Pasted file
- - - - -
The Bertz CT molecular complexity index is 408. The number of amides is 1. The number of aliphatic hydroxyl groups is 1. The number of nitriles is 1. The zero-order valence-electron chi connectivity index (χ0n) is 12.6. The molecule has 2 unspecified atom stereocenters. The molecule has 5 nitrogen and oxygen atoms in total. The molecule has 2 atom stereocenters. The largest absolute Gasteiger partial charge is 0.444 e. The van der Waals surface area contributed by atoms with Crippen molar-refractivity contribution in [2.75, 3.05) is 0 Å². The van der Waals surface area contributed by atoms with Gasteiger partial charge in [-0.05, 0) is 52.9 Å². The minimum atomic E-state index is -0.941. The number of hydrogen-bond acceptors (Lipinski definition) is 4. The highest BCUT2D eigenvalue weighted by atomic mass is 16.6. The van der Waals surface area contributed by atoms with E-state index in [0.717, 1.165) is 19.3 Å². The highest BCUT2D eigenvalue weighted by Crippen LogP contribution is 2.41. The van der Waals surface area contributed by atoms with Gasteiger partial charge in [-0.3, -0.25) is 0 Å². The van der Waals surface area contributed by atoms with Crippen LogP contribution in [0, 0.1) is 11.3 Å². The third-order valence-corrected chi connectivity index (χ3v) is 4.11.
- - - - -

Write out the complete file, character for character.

The Bertz CT molecular complexity index is 408. The number of amides is 1. The number of aliphatic hydroxyl groups is 1. The number of nitriles is 1. The zero-order valence-electron chi connectivity index (χ0n) is 12.6. The molecule has 2 unspecified atom stereocenters. The molecule has 5 nitrogen and oxygen atoms in total. The molecule has 2 atom stereocenters. The largest absolute Gasteiger partial charge is 0.444 e. The van der Waals surface area contributed by atoms with Crippen molar-refractivity contribution in [2.75, 3.05) is 0 Å². The van der Waals surface area contributed by atoms with Gasteiger partial charge in [-0.05, 0) is 52.9 Å². The minimum atomic E-state index is -0.941. The number of hydrogen-bond acceptors (Lipinski definition) is 4. The highest BCUT2D eigenvalue weighted by atomic mass is 16.6. The van der Waals surface area contributed by atoms with E-state index in [0.717, 1.165) is 19.3 Å². The highest BCUT2D eigenvalue weighted by Crippen LogP contribution is 2.41. The van der Waals surface area contributed by atoms with Gasteiger partial charge in [-0.3, -0.25) is 0 Å². The van der Waals surface area contributed by atoms with Crippen LogP contribution in [0, 0.1) is 11.3 Å². The third-order valence-corrected chi connectivity index (χ3v) is 4.11.